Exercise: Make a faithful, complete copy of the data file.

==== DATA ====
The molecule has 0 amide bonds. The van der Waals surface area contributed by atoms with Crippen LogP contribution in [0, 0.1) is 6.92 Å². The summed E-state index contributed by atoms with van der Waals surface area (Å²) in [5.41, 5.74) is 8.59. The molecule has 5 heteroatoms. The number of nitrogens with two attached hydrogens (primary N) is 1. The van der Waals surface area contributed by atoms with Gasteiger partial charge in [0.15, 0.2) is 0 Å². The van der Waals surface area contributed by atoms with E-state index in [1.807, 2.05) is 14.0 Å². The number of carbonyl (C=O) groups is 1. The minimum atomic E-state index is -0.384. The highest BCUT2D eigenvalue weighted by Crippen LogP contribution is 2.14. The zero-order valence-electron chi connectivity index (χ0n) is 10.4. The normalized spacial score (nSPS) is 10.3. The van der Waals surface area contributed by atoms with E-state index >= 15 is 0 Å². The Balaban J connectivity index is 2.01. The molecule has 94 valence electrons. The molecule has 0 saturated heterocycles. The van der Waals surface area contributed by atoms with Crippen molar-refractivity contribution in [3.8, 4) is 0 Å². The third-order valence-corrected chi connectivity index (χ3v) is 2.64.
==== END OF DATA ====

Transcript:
The molecule has 0 amide bonds. The van der Waals surface area contributed by atoms with Crippen LogP contribution in [0, 0.1) is 6.92 Å². The summed E-state index contributed by atoms with van der Waals surface area (Å²) in [5.41, 5.74) is 8.59. The molecule has 5 heteroatoms. The number of nitrogens with two attached hydrogens (primary N) is 1. The van der Waals surface area contributed by atoms with Gasteiger partial charge in [0.15, 0.2) is 0 Å². The van der Waals surface area contributed by atoms with E-state index in [1.807, 2.05) is 14.0 Å². The number of carbonyl (C=O) groups is 1. The minimum atomic E-state index is -0.384. The highest BCUT2D eigenvalue weighted by Crippen LogP contribution is 2.14. The zero-order valence-electron chi connectivity index (χ0n) is 10.4. The normalized spacial score (nSPS) is 10.3. The van der Waals surface area contributed by atoms with E-state index >= 15 is 0 Å². The Balaban J connectivity index is 2.01. The molecule has 94 valence electrons. The molecule has 0 saturated heterocycles. The van der Waals surface area contributed by atoms with Crippen molar-refractivity contribution in [3.8, 4) is 0 Å². The third-order valence-corrected chi connectivity index (χ3v) is 2.64.